• Yugoslavia, Czechoslovakia, Poland


The treaty of versailles

The Treaty of Versailles

  • The Allied Powers eventually reached a consensus

  • They presented their peace agreement to Germany in May of 1919

  • The Treaty:

    • Forced Germany to disarm its military forces

    • Required Germany to pay the Allies ‘reparations’

      • Payments for damages and expenses

    • Demanded Germany accept sole responsibility for WWI

    • Created nine new nations

      • Included Czechoslovakia, Yugoslavia, and Poland

    • Included some of Wilson’s Fourteen Points

      • The establishment of the League of Nations

    • Required the Central Powers to surrender all its colonies to the Allied Powers

  • Germany strongly protested the terms, but was threatened with French military action, and signed the Treaty on June 28, 1919


The fight over the treaty

The Fight Over the Treaty

  • Wilson returned to the U.S. on July 8, 1919

  • The Treaty had to be approved by the Senate

    • The Senate immediately divided into three groups:

      • Democrats who supported immediate ratification

      • The ‘irreconcilables’, who urged outright rejection of participation in the League of Nations

      • The ‘reservationists’, who would ratify the treaty only if changes were made

        • Focused their criticism on the part of the League of Nations which required its members to use military force to carry out its decisions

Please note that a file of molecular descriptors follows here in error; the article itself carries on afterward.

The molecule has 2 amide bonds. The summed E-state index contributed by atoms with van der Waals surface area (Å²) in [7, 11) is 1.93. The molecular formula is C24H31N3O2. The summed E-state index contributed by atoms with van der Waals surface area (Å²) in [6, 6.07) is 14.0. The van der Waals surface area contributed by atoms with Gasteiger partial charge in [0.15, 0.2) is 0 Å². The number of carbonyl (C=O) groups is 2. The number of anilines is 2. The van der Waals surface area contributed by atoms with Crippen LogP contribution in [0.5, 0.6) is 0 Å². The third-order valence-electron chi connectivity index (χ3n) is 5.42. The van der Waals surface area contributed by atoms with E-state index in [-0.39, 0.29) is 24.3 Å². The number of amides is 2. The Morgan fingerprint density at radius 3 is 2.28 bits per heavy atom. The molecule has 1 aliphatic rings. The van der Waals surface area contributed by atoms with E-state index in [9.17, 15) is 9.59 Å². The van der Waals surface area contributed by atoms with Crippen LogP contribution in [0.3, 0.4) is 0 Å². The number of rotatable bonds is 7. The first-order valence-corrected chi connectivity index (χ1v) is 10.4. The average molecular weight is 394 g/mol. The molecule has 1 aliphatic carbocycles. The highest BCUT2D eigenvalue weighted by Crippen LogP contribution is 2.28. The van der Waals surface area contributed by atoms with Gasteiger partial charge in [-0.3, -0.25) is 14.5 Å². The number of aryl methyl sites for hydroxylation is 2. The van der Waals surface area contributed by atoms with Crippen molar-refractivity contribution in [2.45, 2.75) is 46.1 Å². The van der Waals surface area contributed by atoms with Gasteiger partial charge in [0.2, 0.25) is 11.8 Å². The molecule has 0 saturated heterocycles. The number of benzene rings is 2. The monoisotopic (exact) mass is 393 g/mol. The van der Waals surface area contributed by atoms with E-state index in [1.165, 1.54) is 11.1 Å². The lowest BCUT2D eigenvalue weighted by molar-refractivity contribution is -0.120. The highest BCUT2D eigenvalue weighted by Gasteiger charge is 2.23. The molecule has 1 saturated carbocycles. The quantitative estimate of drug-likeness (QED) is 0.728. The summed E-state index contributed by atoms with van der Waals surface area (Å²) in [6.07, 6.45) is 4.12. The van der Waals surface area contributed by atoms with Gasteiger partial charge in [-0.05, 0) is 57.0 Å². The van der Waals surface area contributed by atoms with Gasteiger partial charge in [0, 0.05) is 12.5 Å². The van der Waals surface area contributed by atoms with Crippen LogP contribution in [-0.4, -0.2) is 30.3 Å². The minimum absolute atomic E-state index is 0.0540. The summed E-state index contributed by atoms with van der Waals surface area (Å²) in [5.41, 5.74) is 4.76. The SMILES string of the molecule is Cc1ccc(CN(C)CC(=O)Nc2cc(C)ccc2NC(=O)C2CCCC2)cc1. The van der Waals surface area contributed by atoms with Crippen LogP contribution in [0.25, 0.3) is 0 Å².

How do you think Wilson responded to this opposition?


Wilson s response

Wilson’s Response

  • Wilson refused to compromise with the reservationists and took his case directly to the American people

    • In twenty-two days, Wilson traveled 8,000 miles and made thirty-two speeches

“I can predict with absolute certainty that within another generation there will be another world war if the nations of the world do not concert [agree upon] the method by which to prevent it.”


Wilson s health deteriorates

Wilson’s Health Deteriorates

  • Wilson’s speaking schedule took a heavy toll on his health, and on September 25, 1919, he collapsed

  • In early October, he suffered a stroke and never fully recovered

  • He finished out the rest of his term living privately in the White House, cut off from everyone except his wife and closest aides

  • After Wilson left office in 1921, the United States signed separate peace treaties Austria, Germany, and Hungary

  • The United States never joined the League of Nations!!!!!


Assignment

Assignment

As you know, the United States never joined the League of Nations President Wilson fought so desperately for; consider Wilson’s prophetic words from our earlier slide:

“I can predict with absolute certainty that within another generation there will be another world war if the nations of the world do not concert [agree upon] the method by which to prevent it.”

The League of Nations dissolved in 1946 during WWII and was later replaced by the United Nations, which the United States did join.

Was Wilson right?

Did the United State’s failure to join the League of Nations lead to the second world war? Why or why not?

What were some other contributing factors?